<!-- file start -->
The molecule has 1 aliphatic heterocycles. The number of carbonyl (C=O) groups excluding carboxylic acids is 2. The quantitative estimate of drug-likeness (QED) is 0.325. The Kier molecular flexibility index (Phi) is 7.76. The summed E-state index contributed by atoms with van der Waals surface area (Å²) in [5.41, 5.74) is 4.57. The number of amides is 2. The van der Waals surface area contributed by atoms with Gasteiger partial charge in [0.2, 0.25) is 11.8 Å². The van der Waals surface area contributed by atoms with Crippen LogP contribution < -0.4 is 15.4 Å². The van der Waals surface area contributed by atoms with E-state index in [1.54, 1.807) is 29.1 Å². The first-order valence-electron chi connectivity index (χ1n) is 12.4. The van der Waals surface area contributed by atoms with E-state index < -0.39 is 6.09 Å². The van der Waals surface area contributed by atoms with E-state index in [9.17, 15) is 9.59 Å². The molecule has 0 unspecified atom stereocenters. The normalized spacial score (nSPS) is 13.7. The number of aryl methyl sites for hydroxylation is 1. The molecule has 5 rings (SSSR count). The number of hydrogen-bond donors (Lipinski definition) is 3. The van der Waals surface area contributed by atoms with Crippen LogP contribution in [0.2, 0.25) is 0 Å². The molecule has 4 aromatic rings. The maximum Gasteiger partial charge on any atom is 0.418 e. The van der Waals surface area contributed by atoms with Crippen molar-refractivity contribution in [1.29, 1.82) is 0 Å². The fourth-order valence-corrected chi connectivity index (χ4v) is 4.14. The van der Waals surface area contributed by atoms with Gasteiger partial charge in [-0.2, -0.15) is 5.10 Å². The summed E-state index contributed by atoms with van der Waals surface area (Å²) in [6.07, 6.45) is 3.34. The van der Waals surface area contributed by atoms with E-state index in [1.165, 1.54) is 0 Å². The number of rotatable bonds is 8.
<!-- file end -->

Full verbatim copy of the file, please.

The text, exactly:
The molecule has 1 aliphatic heterocycles. The number of carbonyl (C=O) groups excluding carboxylic acids is 2. The quantitative estimate of drug-likeness (QED) is 0.325. The Kier molecular flexibility index (Phi) is 7.76. The summed E-state index contributed by atoms with van der Waals surface area (Å²) in [5.41, 5.74) is 4.57. The number of amides is 2. The van der Waals surface area contributed by atoms with Gasteiger partial charge in [0.2, 0.25) is 11.8 Å². The van der Waals surface area contributed by atoms with Crippen LogP contribution < -0.4 is 15.4 Å². The van der Waals surface area contributed by atoms with E-state index in [1.54, 1.807) is 29.1 Å². The first-order valence-electron chi connectivity index (χ1n) is 12.4. The van der Waals surface area contributed by atoms with E-state index < -0.39 is 6.09 Å². The van der Waals surface area contributed by atoms with E-state index in [9.17, 15) is 9.59 Å². The molecule has 0 unspecified atom stereocenters. The normalized spacial score (nSPS) is 13.7. The number of aryl methyl sites for hydroxylation is 1. The molecule has 5 rings (SSSR count). The number of hydrogen-bond donors (Lipinski definition) is 3. The van der Waals surface area contributed by atoms with Crippen LogP contribution in [0.2, 0.25) is 0 Å². The molecule has 4 aromatic rings. The maximum Gasteiger partial charge on any atom is 0.418 e. The van der Waals surface area contributed by atoms with Crippen molar-refractivity contribution in [1.29, 1.82) is 0 Å². The fourth-order valence-corrected chi connectivity index (χ4v) is 4.14. The van der Waals surface area contributed by atoms with Gasteiger partial charge in [-0.2, -0.15) is 5.10 Å². The summed E-state index contributed by atoms with van der Waals surface area (Å²) in [6.07, 6.45) is 3.34. The van der Waals surface area contributed by atoms with E-state index in [1.165, 1.54) is 0 Å². The number of rotatable bonds is 8.